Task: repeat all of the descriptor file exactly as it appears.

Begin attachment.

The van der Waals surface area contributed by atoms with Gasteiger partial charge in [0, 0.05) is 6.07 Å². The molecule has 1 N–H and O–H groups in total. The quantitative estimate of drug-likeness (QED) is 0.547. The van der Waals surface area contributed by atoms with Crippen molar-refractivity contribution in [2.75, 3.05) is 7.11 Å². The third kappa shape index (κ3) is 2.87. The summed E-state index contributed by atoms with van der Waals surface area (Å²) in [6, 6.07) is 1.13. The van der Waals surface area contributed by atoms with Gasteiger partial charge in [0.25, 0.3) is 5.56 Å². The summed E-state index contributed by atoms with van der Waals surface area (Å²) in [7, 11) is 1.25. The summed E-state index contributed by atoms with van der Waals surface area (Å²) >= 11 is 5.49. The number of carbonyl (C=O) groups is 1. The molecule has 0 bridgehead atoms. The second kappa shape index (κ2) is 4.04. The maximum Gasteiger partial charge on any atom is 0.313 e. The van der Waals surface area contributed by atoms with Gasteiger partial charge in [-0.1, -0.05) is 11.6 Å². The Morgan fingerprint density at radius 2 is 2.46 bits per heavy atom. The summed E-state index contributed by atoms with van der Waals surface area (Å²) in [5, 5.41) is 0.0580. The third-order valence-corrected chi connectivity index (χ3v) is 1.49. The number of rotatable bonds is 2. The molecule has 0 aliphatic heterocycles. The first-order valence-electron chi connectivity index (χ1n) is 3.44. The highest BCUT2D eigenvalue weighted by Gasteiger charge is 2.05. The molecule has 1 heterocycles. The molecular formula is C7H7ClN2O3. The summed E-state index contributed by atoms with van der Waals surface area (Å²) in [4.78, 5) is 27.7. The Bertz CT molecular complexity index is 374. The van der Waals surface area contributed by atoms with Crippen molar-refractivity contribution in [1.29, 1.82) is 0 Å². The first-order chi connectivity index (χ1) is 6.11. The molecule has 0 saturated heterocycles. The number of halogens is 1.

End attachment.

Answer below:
The van der Waals surface area contributed by atoms with Gasteiger partial charge in [0, 0.05) is 6.07 Å². The molecule has 1 N–H and O–H groups in total. The quantitative estimate of drug-likeness (QED) is 0.547. The van der Waals surface area contributed by atoms with Crippen molar-refractivity contribution in [2.75, 3.05) is 7.11 Å². The third kappa shape index (κ3) is 2.87. The summed E-state index contributed by atoms with van der Waals surface area (Å²) in [6, 6.07) is 1.13. The van der Waals surface area contributed by atoms with Gasteiger partial charge in [0.25, 0.3) is 5.56 Å². The summed E-state index contributed by atoms with van der Waals surface area (Å²) in [7, 11) is 1.25. The summed E-state index contributed by atoms with van der Waals surface area (Å²) >= 11 is 5.49. The number of carbonyl (C=O) groups is 1. The molecule has 0 bridgehead atoms. The second kappa shape index (κ2) is 4.04. The maximum Gasteiger partial charge on any atom is 0.313 e. The van der Waals surface area contributed by atoms with Gasteiger partial charge in [-0.1, -0.05) is 11.6 Å². The Morgan fingerprint density at radius 2 is 2.46 bits per heavy atom. The summed E-state index contributed by atoms with van der Waals surface area (Å²) in [5, 5.41) is 0.0580. The third-order valence-corrected chi connectivity index (χ3v) is 1.49. The number of rotatable bonds is 2. The molecule has 0 aliphatic heterocycles. The first-order valence-electron chi connectivity index (χ1n) is 3.44. The highest BCUT2D eigenvalue weighted by Gasteiger charge is 2.05. The molecule has 1 heterocycles. The molecular formula is C7H7ClN2O3. The summed E-state index contributed by atoms with van der Waals surface area (Å²) in [4.78, 5) is 27.7. The Bertz CT molecular complexity index is 374. The van der Waals surface area contributed by atoms with Crippen molar-refractivity contribution in [1.29, 1.82) is 0 Å². The first-order chi connectivity index (χ1) is 6.11. The molecule has 0 saturated heterocycles. The number of halogens is 1.